On its historical trajectory, Apple risks allowing this parade to pass it by, -an outcome unacceptable not only for lost opportunity but also for an inevitable deterioration in the value that Apple provides to its customers. Tim Cook recently signaled an acceleration in capital spending and a continued commitment to improving the performance of its cloud-based services. Ultimately, this is the only road to success, but it is a long road and a path not entirely consistent with Apple’s historic DNA. Apple will have to change

Change is hard. Real DNA change can’t be bought – acquiring Quattro didn’t stop Apple from botching its entry into mobile advertising with the poorly received iAd. Apple will need to invest in its data processing infrastructure, it will need to invest in its skill base, and it will need to raise its best computer science minds to the same rock star status currently accorded Jony Ive and his design team. Apple needs to reconceive of its product as an experience that transcends the device and to sell it as such – don’t differentiate on what the product is, but rather on what it can do. In that, competing on the resolution of its retina display or the thinness of a products physical profile is a long term losing proposition. (N.B. For reference, google “Motorola RAZR wiki”).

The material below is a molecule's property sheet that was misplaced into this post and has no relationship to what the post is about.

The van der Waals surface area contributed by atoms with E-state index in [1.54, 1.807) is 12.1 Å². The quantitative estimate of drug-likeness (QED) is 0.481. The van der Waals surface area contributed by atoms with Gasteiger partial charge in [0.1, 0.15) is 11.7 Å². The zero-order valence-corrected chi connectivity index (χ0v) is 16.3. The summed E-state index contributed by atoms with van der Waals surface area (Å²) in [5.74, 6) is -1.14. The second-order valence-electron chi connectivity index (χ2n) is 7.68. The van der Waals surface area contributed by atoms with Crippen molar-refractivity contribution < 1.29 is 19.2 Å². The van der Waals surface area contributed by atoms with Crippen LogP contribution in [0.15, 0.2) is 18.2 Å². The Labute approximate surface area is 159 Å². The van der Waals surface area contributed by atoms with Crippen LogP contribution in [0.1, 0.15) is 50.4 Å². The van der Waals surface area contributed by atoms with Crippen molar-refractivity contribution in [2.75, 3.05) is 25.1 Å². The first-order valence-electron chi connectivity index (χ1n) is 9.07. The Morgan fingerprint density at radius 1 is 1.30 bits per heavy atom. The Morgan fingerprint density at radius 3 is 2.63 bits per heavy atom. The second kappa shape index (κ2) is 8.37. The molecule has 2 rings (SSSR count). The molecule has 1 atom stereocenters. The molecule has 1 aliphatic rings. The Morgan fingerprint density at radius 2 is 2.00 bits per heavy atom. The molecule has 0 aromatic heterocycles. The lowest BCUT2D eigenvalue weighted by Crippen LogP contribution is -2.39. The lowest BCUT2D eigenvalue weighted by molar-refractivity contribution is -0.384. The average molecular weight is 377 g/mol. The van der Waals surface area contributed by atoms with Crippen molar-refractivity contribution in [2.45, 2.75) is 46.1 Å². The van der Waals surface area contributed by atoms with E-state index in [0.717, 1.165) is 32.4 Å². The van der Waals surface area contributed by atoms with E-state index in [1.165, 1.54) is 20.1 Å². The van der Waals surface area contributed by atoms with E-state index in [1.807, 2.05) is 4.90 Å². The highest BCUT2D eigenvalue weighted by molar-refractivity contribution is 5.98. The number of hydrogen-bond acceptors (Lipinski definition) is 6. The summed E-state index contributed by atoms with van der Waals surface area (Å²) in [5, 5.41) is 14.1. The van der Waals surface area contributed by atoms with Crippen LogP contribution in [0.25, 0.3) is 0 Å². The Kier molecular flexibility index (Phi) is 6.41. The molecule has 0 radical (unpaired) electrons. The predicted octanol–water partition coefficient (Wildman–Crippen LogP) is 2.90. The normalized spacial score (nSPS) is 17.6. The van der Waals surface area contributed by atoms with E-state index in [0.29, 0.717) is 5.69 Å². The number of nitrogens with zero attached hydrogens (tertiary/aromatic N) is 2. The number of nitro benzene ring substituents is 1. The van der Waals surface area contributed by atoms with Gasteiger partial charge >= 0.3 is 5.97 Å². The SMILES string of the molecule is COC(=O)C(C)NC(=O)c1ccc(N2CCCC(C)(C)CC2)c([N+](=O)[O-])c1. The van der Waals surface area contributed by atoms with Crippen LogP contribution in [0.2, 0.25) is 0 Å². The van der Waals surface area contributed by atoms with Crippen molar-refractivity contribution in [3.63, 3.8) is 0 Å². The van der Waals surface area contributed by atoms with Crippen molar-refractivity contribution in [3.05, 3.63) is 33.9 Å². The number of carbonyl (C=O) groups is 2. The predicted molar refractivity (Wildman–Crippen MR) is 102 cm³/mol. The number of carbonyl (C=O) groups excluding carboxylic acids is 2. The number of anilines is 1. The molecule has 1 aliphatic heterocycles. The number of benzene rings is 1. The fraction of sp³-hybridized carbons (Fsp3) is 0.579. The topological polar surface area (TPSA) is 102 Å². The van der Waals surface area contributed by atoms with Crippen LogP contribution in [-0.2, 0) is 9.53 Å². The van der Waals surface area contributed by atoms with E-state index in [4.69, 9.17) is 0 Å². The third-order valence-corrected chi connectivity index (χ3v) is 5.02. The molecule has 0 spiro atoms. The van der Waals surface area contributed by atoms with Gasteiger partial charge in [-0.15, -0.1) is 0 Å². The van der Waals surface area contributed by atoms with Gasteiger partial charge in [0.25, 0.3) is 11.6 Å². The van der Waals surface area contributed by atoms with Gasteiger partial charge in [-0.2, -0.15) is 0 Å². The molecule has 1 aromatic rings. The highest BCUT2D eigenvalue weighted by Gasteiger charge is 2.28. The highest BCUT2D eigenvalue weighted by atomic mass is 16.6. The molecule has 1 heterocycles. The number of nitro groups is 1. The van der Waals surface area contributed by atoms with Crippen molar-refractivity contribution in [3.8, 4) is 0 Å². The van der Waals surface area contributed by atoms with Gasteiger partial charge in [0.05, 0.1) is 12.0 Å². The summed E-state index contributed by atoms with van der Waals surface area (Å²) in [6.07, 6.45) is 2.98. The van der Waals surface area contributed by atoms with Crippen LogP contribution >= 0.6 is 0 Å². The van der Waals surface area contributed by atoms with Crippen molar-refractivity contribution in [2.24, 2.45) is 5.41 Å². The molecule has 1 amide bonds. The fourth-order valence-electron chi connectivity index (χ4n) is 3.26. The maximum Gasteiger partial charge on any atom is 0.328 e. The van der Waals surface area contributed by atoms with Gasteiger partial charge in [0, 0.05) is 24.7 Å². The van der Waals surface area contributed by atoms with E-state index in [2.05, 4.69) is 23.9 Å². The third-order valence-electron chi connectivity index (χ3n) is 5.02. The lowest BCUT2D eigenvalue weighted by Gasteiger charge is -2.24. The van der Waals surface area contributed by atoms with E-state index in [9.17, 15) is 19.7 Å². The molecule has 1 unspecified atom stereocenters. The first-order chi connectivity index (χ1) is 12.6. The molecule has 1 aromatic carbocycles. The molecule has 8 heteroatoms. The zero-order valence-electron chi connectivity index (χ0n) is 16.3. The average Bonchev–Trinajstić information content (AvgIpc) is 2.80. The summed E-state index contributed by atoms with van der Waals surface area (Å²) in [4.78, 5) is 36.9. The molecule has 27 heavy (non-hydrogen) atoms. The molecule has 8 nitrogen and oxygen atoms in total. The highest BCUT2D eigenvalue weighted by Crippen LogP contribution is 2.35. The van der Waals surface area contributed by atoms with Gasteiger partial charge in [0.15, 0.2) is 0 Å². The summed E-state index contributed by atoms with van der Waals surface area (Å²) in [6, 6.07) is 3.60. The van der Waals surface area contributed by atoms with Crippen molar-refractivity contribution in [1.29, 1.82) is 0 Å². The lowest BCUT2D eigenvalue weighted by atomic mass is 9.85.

If any company can rise to this challenge, it could be Apple, which rose from the dead some 15 years ago. It seems to have recognized its vulnerability and it has management talent, business momentum, and its prodigious cash hoard to help it succeed. Given its assets and opportunities, there is a reasonable case that Apple, after its recent tumble, is more than worth the risk longer term. Unfortunately, Apple’s investors are a skittish sort and a message of comprehensive transformation might not be well received. Still, if Jeff Bezos can convince the equity market to wait patiently for Amazon’s profits, perhaps Tim Cook can do the same for Apple.